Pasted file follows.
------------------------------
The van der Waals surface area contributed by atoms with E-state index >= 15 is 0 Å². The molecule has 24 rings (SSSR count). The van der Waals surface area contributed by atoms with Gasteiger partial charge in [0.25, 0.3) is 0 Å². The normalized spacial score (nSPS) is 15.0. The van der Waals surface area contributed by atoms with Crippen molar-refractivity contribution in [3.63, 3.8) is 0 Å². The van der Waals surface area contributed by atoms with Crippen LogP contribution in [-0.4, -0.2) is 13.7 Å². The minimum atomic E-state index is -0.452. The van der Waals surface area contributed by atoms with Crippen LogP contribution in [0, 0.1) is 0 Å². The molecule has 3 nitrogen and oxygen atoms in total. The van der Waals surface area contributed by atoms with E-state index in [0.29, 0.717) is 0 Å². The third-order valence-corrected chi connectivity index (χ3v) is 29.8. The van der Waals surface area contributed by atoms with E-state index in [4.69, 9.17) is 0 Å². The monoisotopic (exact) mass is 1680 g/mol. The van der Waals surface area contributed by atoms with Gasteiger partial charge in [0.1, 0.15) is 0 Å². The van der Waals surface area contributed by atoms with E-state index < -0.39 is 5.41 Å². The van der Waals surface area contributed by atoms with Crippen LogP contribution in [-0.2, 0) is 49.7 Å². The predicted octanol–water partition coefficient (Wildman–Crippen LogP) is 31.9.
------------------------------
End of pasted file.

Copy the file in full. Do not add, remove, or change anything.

The van der Waals surface area contributed by atoms with E-state index >= 15 is 0 Å². The molecule has 24 rings (SSSR count). The van der Waals surface area contributed by atoms with Gasteiger partial charge in [0.25, 0.3) is 0 Å². The normalized spacial score (nSPS) is 15.0. The van der Waals surface area contributed by atoms with Crippen molar-refractivity contribution in [3.63, 3.8) is 0 Å². The van der Waals surface area contributed by atoms with Crippen LogP contribution in [-0.4, -0.2) is 13.7 Å². The minimum atomic E-state index is -0.452. The van der Waals surface area contributed by atoms with Crippen LogP contribution in [0, 0.1) is 0 Å². The molecule has 3 nitrogen and oxygen atoms in total. The van der Waals surface area contributed by atoms with E-state index in [0.29, 0.717) is 0 Å². The third-order valence-corrected chi connectivity index (χ3v) is 29.8. The van der Waals surface area contributed by atoms with E-state index in [4.69, 9.17) is 0 Å². The monoisotopic (exact) mass is 1680 g/mol. The van der Waals surface area contributed by atoms with Gasteiger partial charge in [0.1, 0.15) is 0 Å². The van der Waals surface area contributed by atoms with E-state index < -0.39 is 5.41 Å². The van der Waals surface area contributed by atoms with Crippen LogP contribution in [-0.2, 0) is 49.7 Å². The predicted octanol–water partition coefficient (Wildman–Crippen LogP) is 31.9.